Green's recent struggles have proven costly for him financially this season, as the Golden State Warriors are struggling with the NBA's worst record and Green hasn't had many good games to speak of.
Though Green has been disappointed with his season thus far, he also understands the importance of doing his part to help his team win. After helping lead them to three NBA championships over five years, it's essential for him to continue this success.
Charles Barkley and Draymond Green have had some friendly debates on live television before, but this is the first time they've done so publicly. On Monday they'll be co-hosts of TNT's newest NBA show "The Arena."
The show boasts a number of high-profile guests, such as Shaq, Kenny Smith and Shaquille O'Neal - but this will be their first time being filmed together. They'll be on for an hourlong segment where they are expected to discuss topics ranging from basketball to booze.
For starters, the show will showcase Barkley's signature dribble. Its purpose is to teach players how to perform it and in doing so, it should help them hone their moves. While some might consider this overstated, it does provide some valuable insight into dribbling's subtleties.
Though the dribble may no longer be as popular, it still plays an integral part of the game and should still be available when necessary. Players should also strive to instill a sense of self-awareness in their opponents through this action.
To make this work, Barkley and Green must come to an agreement on how best to communicate their perspectives to their respective audiences. That may require altering their approach or finding a new platform for discussion to take place on.
The NBA is a sport where beefs are always present, whether between players or the media. This year, one of the biggest controversies in the league has been between Charles Barkley and Draymond Green.
For years, there has been an ongoing feud between the two stars, but it recently reached new heights when Barkley mocked Green's stat lines during a recent broadcast. This comment was particularly controversial since Green is currently recovering from his disc injury that occurred earlier this season.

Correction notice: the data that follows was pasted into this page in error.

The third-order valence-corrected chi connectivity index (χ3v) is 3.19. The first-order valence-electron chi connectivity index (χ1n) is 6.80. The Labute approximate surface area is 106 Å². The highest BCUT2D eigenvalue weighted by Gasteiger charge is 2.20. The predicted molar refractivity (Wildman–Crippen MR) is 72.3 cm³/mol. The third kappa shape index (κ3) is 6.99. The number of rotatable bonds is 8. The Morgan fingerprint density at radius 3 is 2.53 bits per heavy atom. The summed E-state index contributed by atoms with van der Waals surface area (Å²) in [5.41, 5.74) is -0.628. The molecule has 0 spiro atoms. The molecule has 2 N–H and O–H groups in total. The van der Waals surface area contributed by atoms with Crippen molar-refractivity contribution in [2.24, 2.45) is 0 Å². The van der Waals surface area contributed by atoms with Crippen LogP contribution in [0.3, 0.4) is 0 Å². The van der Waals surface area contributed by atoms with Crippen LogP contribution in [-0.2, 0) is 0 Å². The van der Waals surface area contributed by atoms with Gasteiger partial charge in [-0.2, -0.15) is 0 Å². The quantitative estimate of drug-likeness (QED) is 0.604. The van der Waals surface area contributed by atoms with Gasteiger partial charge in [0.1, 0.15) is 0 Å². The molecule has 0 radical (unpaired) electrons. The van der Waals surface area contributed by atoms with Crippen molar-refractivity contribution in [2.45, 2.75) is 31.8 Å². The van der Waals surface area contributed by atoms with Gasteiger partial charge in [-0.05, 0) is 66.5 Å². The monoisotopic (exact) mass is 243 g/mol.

On Friday, Green finally responded to Barkley's insults and stated he wouldn't be holding back any longer. To honor his words, Green shared an image of himself on the court with "I'm ejected" written across his chest - no doubt in reference to last week when Green was ejected from a game against the Los Angeles Lakers.
During an interview with Barkley, Barkley noted that the Warriors aren't as good as they used to be and he believes they won't make it past this season. While this isn't his first prediction that they won't reach the NBA Finals this year, it is his latest prediction during this current Warriors campaign.
With the Warriors seemingly on the cusp of a deep playoff run, Barkley isn't sure he can trust this team this season. After suffering several injuries this year - including to Stephen Curry - and averaging the second fewest points per 100 possessions in the NBA, it's understandable that Barkley may feel untrustful this time around.
According to Barkley, the Golden State Warriors aren't as good as they once were and don't possess enough talent for another title this season. He believes that they've reached their peak and will soon lose their dominant position in the Western Conference.
Green's comments have always caught his attention, and Barkley has previously threatened to punch him in the face when appearing on TNT's The Arena last summer. When Green joked about a potential fight with Barkley on TNT's The Arena last summer, he expressed that he wished he could punch him in the face.